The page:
You may need valve repair or replacement to treat mitral valve stenosis. Both surgical and nonsurgical options are available.
Repair with balloon valvuloplasty (valvotomy)
This nonsurgical procedure uses a soft, thin tube (catheter) tipped with a balloon. A doctor guides the catheter through a blood vessel in your arm or groin to your heart and into your narrowed mitral valve. Once in position, a balloon at the tip of the catheter is inflated. The balloon pushes open the mitral valve and stretches the valve opening, improving blood flow. The balloon is then deflated and the catheter with balloon is guided back out of your body. Balloon valvuloplasty can relieve mitral valve stenosis and its symptoms. But it may not be appropriate if the valve is both tight (stenotic) and leaky (regurgitant) or if your valve is too heavily calcified. It's also not performed if there's a blood clot in a chamber of your heart, because of the risk of dislodging it. You may need the procedure repeated.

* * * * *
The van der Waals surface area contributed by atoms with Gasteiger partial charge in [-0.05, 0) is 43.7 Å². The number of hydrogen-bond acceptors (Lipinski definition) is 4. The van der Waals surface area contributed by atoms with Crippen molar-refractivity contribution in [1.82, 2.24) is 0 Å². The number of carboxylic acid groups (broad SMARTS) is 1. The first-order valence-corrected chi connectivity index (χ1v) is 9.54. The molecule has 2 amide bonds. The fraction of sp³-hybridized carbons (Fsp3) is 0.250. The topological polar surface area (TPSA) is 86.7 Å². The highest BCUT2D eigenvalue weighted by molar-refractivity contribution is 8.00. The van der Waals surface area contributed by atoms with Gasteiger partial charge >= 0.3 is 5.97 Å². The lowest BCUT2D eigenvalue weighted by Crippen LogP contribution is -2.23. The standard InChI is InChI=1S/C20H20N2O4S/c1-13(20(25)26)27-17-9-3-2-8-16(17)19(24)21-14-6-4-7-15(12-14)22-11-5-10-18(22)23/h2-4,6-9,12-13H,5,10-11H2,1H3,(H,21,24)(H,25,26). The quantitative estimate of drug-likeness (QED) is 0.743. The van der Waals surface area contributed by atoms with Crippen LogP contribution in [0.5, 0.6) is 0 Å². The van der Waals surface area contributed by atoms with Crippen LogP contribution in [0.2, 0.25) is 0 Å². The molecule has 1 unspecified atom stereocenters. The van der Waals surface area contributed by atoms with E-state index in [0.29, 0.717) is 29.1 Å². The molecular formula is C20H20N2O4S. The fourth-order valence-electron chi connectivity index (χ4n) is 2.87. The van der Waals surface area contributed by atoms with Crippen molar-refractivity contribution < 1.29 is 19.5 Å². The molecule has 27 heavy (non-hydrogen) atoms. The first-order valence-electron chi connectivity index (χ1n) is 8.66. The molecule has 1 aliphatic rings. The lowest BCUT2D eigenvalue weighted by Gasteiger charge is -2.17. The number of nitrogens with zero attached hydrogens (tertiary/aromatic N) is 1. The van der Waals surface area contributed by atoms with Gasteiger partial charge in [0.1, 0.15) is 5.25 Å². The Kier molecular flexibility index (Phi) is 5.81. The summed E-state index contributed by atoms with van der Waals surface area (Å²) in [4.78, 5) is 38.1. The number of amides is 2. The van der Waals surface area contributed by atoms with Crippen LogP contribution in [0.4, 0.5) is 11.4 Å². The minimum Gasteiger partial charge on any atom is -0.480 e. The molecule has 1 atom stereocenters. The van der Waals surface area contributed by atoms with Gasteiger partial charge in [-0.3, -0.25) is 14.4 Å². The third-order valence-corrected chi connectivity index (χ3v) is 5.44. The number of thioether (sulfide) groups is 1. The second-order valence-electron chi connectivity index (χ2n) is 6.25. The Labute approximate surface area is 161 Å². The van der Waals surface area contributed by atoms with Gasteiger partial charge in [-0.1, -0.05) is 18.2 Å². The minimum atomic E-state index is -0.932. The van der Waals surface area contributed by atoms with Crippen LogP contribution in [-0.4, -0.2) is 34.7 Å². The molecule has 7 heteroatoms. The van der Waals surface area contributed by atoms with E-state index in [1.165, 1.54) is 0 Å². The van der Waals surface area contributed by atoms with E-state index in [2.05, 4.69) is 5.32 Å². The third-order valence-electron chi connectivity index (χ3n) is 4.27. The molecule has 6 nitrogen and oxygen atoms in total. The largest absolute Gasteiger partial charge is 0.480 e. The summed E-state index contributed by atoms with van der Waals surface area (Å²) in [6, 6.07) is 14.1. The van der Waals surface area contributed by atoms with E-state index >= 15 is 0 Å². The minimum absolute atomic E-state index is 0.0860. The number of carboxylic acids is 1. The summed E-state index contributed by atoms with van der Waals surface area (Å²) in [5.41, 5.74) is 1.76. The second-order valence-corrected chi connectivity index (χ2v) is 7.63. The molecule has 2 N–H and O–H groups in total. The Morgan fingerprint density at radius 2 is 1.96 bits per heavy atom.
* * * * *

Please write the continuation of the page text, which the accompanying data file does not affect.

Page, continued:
Mitral valve surgery
If there is more than mild leakage (regurgitation) of your valve or if you have other valve problems in addition to mitral stenosis, surgery may be a better option than balloon valvuloplasty. Surgical options include:
- Valvuloplasty. Using traditional surgical tools, a cardiac surgeon may make repairs such as separating fused valve leaflets and removing obstructions on or near the mitral valve. This helps clear the valve passageway. You may need the procedure repeated if you develop mitral valve stenosis again in the years following surgery.